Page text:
Also known as the production possibilities frontier, the production possibilities curve is a graph that shows the points of maximum output of two products. It is based on the economizing problem and is representative of allocative efficiency.

Here's the lovely ASCII version of the graph:

```
X
|   X
|      X
|
|         X          Unattainable
P1 |
|Attainable,  X
|but
|inefficient
|               X
|
|
+-----------------X--------------

P2
```

P1 = product 1; P2 = product 2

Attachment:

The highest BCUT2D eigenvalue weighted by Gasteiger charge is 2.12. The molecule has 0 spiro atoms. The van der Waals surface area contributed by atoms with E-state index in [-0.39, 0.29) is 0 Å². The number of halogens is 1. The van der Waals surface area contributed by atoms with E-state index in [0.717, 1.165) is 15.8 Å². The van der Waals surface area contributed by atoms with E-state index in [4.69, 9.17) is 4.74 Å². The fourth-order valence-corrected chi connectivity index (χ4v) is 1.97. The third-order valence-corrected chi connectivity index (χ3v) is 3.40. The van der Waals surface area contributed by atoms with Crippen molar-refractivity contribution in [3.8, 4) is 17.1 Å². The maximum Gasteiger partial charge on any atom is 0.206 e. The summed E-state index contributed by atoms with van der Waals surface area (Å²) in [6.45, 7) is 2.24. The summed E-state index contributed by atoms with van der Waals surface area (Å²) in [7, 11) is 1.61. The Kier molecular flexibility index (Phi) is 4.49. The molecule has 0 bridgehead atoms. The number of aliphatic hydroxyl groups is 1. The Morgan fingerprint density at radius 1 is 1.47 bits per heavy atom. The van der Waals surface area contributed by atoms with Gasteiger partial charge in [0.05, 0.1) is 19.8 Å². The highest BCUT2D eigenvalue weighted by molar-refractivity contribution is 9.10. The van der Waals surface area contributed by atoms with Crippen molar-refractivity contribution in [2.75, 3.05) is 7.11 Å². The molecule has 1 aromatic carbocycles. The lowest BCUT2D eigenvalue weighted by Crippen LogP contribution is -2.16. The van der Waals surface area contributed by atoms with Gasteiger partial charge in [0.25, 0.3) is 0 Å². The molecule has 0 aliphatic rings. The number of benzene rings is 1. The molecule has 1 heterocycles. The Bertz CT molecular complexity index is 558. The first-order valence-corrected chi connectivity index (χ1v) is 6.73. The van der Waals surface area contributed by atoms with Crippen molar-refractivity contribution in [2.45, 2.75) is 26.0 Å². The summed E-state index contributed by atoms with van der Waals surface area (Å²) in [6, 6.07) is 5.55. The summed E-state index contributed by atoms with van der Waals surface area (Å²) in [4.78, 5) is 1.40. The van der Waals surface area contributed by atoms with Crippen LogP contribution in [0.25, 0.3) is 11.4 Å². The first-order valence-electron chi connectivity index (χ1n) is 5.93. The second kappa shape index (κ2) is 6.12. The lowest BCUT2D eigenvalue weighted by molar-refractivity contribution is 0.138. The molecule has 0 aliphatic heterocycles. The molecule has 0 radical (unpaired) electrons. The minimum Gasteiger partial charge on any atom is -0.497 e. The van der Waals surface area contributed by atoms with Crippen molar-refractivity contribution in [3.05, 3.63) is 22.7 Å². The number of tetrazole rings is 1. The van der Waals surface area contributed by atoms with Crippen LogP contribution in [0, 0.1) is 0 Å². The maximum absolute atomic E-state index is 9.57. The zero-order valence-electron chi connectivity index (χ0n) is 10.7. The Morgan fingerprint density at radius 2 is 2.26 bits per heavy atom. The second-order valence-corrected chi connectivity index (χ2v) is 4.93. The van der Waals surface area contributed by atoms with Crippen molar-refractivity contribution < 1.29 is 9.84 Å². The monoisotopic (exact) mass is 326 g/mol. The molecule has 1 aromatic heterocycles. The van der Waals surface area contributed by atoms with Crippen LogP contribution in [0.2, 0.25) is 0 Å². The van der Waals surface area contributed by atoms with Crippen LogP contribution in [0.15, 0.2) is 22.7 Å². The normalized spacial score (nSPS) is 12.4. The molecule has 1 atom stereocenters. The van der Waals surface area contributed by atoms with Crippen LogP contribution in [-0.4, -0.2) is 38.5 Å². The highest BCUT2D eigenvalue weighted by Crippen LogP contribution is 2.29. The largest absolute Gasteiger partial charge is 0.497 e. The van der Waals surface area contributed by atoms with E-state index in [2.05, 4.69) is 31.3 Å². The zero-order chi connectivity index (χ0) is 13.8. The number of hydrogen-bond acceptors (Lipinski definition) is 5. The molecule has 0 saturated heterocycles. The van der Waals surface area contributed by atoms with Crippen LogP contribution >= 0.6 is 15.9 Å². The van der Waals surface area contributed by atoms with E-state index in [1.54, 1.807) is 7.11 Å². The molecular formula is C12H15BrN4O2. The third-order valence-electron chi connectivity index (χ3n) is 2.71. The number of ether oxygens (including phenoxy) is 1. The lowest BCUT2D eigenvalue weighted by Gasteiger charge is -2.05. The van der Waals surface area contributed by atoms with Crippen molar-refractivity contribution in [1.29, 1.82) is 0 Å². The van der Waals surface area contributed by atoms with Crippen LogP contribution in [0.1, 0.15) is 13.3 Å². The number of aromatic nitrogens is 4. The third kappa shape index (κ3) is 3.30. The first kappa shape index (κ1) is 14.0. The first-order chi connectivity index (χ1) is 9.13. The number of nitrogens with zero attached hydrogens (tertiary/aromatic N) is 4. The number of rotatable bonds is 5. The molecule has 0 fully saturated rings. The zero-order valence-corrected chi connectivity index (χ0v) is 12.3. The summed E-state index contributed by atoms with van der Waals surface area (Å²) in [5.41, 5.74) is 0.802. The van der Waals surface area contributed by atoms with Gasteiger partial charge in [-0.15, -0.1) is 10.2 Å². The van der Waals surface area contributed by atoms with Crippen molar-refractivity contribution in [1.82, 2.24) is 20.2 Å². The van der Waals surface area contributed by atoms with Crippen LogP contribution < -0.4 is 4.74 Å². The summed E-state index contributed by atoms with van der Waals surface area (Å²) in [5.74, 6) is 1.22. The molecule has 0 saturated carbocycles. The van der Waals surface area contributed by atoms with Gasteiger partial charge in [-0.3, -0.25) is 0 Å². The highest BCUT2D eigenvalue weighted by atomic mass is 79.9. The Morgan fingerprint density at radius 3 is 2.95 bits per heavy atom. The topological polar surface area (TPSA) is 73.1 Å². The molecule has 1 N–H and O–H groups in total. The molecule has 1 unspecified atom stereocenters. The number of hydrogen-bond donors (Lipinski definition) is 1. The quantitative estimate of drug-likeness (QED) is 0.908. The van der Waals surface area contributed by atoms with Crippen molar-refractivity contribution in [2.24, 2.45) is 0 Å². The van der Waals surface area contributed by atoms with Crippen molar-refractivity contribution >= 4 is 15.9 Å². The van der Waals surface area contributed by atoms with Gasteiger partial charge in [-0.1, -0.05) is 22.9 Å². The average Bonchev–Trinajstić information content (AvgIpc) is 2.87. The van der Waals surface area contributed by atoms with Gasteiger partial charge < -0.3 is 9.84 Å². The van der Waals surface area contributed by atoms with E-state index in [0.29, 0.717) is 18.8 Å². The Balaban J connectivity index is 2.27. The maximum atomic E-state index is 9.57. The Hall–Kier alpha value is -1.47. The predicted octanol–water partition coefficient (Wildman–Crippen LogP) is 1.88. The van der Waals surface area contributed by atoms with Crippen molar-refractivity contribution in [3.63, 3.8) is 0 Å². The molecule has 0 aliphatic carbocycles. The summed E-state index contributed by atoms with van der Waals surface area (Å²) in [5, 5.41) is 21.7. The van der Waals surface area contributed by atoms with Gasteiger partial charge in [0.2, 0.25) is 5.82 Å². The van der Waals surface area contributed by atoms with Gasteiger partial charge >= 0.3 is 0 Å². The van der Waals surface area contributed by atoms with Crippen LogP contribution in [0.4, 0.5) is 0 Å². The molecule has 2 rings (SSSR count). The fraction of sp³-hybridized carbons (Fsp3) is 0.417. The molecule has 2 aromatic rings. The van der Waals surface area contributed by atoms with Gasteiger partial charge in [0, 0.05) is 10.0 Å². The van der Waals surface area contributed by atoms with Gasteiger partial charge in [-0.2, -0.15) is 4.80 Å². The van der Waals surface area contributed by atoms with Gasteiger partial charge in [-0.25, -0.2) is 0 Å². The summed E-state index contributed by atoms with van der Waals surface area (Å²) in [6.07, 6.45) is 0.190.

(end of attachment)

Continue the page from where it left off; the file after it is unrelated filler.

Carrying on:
Any point along the curve (represented by the Xes) is at maximum output and maximum employment. It is the 'frontier' of production. Because resources are scarce, only so much of P1 can be made before the number of P2 decreases. If an X exists to the left of the curve, production is inefficient - not all resources are being used and/or being used to their maximum ability. if an X exists to the right of the curve, it really isn't there, because it isn't attainable - the curve is the frontier of production.

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